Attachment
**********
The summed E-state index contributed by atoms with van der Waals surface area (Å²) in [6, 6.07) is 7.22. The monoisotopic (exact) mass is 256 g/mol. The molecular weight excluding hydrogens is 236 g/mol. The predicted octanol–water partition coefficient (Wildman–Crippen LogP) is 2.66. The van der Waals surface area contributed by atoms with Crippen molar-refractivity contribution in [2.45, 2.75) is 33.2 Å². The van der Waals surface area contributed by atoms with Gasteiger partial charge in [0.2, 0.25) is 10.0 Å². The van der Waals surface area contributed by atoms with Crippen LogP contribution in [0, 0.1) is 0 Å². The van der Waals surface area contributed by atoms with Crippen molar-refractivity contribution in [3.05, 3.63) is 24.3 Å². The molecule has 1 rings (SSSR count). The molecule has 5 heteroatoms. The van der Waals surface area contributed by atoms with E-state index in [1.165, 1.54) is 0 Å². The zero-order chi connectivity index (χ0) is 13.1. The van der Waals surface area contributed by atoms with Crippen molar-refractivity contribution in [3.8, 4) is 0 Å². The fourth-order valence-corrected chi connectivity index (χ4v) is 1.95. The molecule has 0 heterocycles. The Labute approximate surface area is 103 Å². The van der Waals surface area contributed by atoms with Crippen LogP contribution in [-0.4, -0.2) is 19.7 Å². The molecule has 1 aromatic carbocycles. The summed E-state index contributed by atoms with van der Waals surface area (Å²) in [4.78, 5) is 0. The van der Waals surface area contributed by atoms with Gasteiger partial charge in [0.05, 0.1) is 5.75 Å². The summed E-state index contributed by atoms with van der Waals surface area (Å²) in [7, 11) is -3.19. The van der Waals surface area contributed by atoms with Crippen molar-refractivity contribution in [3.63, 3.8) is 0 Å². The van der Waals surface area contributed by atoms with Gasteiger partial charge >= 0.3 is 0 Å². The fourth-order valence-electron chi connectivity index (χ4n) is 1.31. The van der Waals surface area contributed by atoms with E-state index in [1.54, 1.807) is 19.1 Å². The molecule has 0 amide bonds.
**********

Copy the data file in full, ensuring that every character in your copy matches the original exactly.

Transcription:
The summed E-state index contributed by atoms with van der Waals surface area (Å²) in [6, 6.07) is 7.22. The monoisotopic (exact) mass is 256 g/mol. The molecular weight excluding hydrogens is 236 g/mol. The predicted octanol–water partition coefficient (Wildman–Crippen LogP) is 2.66. The van der Waals surface area contributed by atoms with Crippen molar-refractivity contribution in [2.45, 2.75) is 33.2 Å². The van der Waals surface area contributed by atoms with Gasteiger partial charge in [0.2, 0.25) is 10.0 Å². The van der Waals surface area contributed by atoms with Crippen LogP contribution in [0, 0.1) is 0 Å². The van der Waals surface area contributed by atoms with Crippen molar-refractivity contribution in [3.05, 3.63) is 24.3 Å². The molecule has 1 rings (SSSR count). The molecule has 5 heteroatoms. The van der Waals surface area contributed by atoms with E-state index in [1.165, 1.54) is 0 Å². The zero-order chi connectivity index (χ0) is 13.1. The van der Waals surface area contributed by atoms with Crippen molar-refractivity contribution in [3.8, 4) is 0 Å². The fourth-order valence-corrected chi connectivity index (χ4v) is 1.95. The molecule has 0 heterocycles. The Labute approximate surface area is 103 Å². The van der Waals surface area contributed by atoms with Crippen LogP contribution in [-0.4, -0.2) is 19.7 Å². The molecule has 1 aromatic carbocycles. The summed E-state index contributed by atoms with van der Waals surface area (Å²) in [4.78, 5) is 0. The van der Waals surface area contributed by atoms with Gasteiger partial charge in [0.05, 0.1) is 5.75 Å². The summed E-state index contributed by atoms with van der Waals surface area (Å²) in [7, 11) is -3.19. The van der Waals surface area contributed by atoms with Crippen molar-refractivity contribution in [3.63, 3.8) is 0 Å². The van der Waals surface area contributed by atoms with Gasteiger partial charge >= 0.3 is 0 Å². The fourth-order valence-electron chi connectivity index (χ4n) is 1.31. The van der Waals surface area contributed by atoms with E-state index in [1.54, 1.807) is 19.1 Å². The molecule has 0 amide bonds.